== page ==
Shaw Center Vision & Mission
Shaw Center aspires to be an international leader for higher education community engagement and to instill civic and global competencies as an essential core component of the Syracuse University teaching, learning and research experience.
The Shaw Center supports the University’s mission to engage students and faculty by providing institutional leadership for experiential learning through community engagement in order to enhance academic learning objectives, research and the student experience.
The Shaw Center Leadership Intern Program is a community-based experiential learning opportunity for undergraduate students, to help them develop leadership skills. They participate in challenging assignments designed around real-world problem solving that requires a high level of critical thinking. Working in partnership with our professional staff, Shaw Center leadership interns have the opportunity to develop, implement, and evaluate center programs and initiatives.
The Shaw Center’s Literacy Initiatives, launched in 1997 with the SU Literacy Corps, provide Syracuse University students opportunities to academically engage with the Syracuse community through multiple schools and nonprofit organizations. The SU Literacy Corps (SULC), SU’s America Reads program, is the foundation of the Shaw Center’s Literacy Initiatives, sending more than 300 SU tutors into the community each year to provide nearly 40,000 hours of rich literacy support in various classrooms and after-school program settings.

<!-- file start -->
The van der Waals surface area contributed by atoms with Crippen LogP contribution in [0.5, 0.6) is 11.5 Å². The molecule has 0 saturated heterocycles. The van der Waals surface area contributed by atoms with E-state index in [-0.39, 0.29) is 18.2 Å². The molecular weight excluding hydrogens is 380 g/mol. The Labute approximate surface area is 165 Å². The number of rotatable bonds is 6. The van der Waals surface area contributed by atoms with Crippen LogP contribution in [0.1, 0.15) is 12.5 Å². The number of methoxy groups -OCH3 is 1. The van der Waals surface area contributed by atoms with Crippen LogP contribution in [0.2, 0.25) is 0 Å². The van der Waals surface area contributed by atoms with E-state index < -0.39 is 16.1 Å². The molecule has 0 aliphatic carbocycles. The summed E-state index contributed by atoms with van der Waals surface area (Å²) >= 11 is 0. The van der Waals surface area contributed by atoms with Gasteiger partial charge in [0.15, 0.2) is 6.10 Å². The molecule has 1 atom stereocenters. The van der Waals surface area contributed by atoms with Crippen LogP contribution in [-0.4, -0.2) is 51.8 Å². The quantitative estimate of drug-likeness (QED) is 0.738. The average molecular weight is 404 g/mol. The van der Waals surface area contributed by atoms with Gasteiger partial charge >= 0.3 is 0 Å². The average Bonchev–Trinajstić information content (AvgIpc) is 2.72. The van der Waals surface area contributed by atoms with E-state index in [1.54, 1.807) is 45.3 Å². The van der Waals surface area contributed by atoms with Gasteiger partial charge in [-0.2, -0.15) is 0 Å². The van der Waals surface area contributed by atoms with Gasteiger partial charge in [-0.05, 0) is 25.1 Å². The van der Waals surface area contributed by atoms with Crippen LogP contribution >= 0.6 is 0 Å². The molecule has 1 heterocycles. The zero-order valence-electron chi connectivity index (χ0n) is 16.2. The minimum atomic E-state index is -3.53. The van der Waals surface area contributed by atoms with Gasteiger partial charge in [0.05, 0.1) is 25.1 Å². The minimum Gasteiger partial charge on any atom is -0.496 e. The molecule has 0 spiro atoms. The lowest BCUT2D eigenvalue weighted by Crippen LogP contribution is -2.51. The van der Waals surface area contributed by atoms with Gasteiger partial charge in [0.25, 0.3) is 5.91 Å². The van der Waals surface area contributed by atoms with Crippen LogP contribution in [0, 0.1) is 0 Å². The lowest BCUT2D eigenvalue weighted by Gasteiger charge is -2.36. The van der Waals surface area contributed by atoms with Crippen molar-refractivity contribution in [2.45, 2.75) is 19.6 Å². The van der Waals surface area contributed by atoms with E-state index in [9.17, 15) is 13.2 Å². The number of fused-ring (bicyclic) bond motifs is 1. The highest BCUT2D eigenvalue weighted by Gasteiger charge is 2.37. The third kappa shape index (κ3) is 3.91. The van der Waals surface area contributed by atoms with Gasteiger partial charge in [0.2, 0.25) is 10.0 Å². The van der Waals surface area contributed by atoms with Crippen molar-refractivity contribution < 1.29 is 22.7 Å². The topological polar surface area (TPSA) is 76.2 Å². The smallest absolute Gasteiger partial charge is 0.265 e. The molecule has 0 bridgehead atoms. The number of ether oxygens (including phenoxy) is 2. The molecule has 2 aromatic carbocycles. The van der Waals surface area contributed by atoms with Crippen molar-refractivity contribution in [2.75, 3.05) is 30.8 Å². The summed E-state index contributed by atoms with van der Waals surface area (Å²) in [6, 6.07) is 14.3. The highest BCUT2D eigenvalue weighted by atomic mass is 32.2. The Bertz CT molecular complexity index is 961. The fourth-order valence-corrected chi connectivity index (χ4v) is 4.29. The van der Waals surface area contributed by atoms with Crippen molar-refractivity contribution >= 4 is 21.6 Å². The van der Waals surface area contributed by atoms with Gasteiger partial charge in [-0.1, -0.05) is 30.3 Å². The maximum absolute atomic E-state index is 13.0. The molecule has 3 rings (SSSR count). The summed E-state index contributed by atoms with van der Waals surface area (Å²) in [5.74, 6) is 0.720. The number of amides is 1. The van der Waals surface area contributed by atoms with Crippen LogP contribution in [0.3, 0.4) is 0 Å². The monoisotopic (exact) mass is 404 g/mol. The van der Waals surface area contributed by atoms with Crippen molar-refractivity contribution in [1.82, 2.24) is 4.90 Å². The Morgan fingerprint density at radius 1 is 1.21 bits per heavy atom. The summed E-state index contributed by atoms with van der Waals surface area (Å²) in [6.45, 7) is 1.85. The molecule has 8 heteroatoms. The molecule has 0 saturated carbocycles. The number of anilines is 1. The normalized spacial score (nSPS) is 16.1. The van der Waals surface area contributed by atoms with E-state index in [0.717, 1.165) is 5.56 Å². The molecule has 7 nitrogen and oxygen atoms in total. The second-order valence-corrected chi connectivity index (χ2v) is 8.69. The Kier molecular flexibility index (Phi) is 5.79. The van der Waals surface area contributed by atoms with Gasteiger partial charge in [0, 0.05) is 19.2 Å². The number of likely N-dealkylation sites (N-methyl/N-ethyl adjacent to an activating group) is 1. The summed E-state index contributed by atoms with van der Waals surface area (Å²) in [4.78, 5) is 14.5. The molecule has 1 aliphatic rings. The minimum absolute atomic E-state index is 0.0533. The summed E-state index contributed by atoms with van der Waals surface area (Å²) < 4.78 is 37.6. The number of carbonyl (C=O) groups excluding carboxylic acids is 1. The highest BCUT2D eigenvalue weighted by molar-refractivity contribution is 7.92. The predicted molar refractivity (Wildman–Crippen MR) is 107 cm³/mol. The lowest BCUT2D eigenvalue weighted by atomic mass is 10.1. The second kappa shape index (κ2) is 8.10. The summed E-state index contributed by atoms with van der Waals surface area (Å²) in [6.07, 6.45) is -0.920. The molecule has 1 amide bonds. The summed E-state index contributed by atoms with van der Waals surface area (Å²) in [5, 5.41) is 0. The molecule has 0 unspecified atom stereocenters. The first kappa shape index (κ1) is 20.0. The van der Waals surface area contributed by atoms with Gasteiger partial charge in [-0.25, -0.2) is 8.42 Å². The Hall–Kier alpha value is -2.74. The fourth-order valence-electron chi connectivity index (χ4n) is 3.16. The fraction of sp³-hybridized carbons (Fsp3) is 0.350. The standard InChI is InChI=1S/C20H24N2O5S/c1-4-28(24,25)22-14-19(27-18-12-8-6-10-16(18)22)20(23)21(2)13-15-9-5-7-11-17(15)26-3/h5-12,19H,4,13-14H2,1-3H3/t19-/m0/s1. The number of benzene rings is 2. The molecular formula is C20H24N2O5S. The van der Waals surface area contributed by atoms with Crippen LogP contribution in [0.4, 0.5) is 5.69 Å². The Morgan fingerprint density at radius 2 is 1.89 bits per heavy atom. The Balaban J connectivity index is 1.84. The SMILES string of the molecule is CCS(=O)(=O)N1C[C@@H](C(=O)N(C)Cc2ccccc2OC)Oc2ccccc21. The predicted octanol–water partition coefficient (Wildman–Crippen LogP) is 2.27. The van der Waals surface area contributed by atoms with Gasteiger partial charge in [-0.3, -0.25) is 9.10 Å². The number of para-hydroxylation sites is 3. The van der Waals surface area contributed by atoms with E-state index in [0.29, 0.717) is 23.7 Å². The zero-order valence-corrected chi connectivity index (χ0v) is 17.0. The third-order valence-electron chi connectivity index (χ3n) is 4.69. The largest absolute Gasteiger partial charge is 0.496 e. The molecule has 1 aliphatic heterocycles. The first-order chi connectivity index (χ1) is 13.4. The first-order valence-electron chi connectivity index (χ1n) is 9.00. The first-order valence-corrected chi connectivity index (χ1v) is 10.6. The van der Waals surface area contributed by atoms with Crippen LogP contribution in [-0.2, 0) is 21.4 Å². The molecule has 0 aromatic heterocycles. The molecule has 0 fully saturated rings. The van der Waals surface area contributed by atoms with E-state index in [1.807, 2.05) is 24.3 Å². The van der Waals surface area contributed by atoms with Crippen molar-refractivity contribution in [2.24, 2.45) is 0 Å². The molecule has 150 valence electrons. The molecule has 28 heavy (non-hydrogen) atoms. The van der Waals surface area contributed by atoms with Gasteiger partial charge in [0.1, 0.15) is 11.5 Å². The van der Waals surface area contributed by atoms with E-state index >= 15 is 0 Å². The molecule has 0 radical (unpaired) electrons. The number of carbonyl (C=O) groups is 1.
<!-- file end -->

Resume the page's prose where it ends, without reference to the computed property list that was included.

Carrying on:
Through its Community Engagement Program, the Shaw Center provides guidance and support for Syracuse University faculty as they develop their community-based service learning curriculum. While developing projects, courses, and student placements, the Shaw Center works with our community partners to facilitate placements that meet their needs. In an average academic year, service learning students commit an estimated 20,000 hours toward community-based projects.
Since the Shaw Center is at the nexus of academic and community life, we can tap into a wellspring of experiential knowledge. Drawing upon archives of both students’ and instructors’ notations and myriad assessments, we are an evolving “laboratory” of what works and what does not work in learning. Accordingly, we welcome inquiries from faculty as well as community organizations who seek expert guidance on courses, programs, risk/liability, or training.